In honor of Valentine’s Day, I thought I’d see how many people remember the ILOVEYOU worm. This innocuous looking email started out simple enough, but in the end infected tens of millions of computers around the world, estimating to have affected up to 10% of the world’s Internet connected computers at the time. Could this ever happen again?
On May 5, 2000 and following daybreak around the world, moving from Hong Kong to Europe, and eventually the US, people opened up their email that day and had a cute email from a friend, with the subject line “ILOVEYOU” and an attachment called “LOVE-LETTER-FOR-YOU.txt.vbs.” As the message was from a friend, most people innocently and curiously clicked on the attachment to see what it was. It couldn’t be bad, it was from that cute girl in accounting, right?
Wrong. Clicking on the attachment launched the worm on your computer. First it tap danced on your files deleting and renaming picture files, word documents, and music files with copies of itself. Then it moved on to your friends, sending itself out via email to the first 50 people in your address book.
The worm spread so quickly that it shut down mail servers across the Internet as they were flooded by the tremendous volume. Government agencies, like the CIA and Pentagon shut down mail services all together to prevent the spread of the worm, and it is estimated that it caused somewhere in the range of $6-$9 billion in damages worldwide, while costing in the area of $15 billion to clean up.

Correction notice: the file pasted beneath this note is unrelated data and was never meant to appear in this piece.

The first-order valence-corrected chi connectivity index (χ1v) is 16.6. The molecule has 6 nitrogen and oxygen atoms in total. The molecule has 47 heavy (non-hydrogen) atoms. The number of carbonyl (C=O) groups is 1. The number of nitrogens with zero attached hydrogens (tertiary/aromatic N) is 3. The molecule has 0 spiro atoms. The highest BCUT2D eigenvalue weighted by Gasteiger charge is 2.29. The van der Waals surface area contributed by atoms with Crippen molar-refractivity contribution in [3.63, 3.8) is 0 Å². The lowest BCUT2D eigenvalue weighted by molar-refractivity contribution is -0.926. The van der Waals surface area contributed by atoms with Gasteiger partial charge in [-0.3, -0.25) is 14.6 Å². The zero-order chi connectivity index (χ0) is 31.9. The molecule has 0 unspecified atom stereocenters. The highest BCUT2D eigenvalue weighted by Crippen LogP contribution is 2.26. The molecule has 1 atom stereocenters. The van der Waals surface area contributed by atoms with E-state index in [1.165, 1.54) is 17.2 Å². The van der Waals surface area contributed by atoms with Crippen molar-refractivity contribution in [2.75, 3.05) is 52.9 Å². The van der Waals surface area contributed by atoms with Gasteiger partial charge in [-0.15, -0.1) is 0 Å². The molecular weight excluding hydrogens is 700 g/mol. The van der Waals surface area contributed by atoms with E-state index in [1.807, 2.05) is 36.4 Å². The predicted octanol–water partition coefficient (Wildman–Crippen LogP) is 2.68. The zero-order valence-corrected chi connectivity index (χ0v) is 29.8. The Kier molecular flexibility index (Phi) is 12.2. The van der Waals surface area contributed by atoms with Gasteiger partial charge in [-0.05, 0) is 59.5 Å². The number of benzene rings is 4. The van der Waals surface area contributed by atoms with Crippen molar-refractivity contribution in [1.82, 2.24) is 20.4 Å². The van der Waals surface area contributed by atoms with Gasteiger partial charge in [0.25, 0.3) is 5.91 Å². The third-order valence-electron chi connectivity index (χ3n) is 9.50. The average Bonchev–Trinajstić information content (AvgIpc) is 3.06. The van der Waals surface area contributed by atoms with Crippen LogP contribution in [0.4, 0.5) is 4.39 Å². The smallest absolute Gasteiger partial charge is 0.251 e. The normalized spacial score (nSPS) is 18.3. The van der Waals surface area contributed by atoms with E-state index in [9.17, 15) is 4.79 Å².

To add insult to injury the virus was written in simple visual basic script, which allowed people to quickly modify it for their own purposes and it spawned thousands of variants in short order. So, while people quickly heard of the ILOVEYOU worm and were warned not to open those emails, copycats spawned quickly with names like VIRUS-FIX.exe.vbs and Important! Read Carefully!
In today’s computer world, email viruses have mostly gone the way of the dinosaur and the dodo. That’s not to say that they’re not out there, but they are pretty rare at this point. You still shouldn’t click on attachments that you’re not expecting. Lessons were learned from the past and security was tightened up. Email servers now contain virus scanners that intercept viruses such as ILOVEYOU and dump them automatically, so as not to propagate them. Microsoft tightened the security on its popular Office product line to not automatically allow programs to launch visual basic files and macros.
We should all continue to practice good safety habits when using our computers:
All in all a lot of fuss created by two college students in the Philippines who were looking to spread a little Love.